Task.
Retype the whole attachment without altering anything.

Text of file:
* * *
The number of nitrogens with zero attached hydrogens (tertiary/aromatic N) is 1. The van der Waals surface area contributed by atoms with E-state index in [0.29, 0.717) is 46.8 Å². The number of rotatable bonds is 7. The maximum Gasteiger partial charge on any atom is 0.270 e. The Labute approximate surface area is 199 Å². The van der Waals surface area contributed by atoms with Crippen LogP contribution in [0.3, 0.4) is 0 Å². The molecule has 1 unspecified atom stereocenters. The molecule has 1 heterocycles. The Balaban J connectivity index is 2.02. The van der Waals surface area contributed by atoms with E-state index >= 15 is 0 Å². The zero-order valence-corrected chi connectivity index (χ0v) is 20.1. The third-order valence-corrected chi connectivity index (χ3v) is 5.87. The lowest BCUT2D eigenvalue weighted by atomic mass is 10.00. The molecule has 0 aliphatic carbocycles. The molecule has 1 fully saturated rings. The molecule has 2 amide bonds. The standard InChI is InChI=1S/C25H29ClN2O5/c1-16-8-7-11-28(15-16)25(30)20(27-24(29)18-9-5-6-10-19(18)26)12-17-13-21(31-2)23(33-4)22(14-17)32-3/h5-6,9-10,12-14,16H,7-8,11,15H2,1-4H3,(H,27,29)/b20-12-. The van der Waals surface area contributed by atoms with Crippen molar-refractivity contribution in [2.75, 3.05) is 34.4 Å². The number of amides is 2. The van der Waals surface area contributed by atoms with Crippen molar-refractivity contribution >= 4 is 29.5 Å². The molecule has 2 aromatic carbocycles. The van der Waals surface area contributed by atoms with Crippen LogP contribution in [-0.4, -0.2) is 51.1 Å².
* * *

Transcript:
The number of nitrogens with zero attached hydrogens (tertiary/aromatic N) is 1. The van der Waals surface area contributed by atoms with E-state index in [0.29, 0.717) is 46.8 Å². The number of rotatable bonds is 7. The maximum Gasteiger partial charge on any atom is 0.270 e. The Labute approximate surface area is 199 Å². The van der Waals surface area contributed by atoms with Crippen LogP contribution in [0.3, 0.4) is 0 Å². The molecule has 1 unspecified atom stereocenters. The molecule has 1 heterocycles. The Balaban J connectivity index is 2.02. The van der Waals surface area contributed by atoms with E-state index >= 15 is 0 Å². The zero-order valence-corrected chi connectivity index (χ0v) is 20.1. The third-order valence-corrected chi connectivity index (χ3v) is 5.87. The lowest BCUT2D eigenvalue weighted by atomic mass is 10.00. The molecule has 0 aliphatic carbocycles. The molecule has 1 fully saturated rings. The molecule has 2 amide bonds. The standard InChI is InChI=1S/C25H29ClN2O5/c1-16-8-7-11-28(15-16)25(30)20(27-24(29)18-9-5-6-10-19(18)26)12-17-13-21(31-2)23(33-4)22(14-17)32-3/h5-6,9-10,12-14,16H,7-8,11,15H2,1-4H3,(H,27,29)/b20-12-. The van der Waals surface area contributed by atoms with Crippen molar-refractivity contribution in [2.75, 3.05) is 34.4 Å². The number of amides is 2. The van der Waals surface area contributed by atoms with Crippen molar-refractivity contribution >= 4 is 29.5 Å². The molecule has 2 aromatic carbocycles. The van der Waals surface area contributed by atoms with Crippen LogP contribution in [-0.4, -0.2) is 51.1 Å².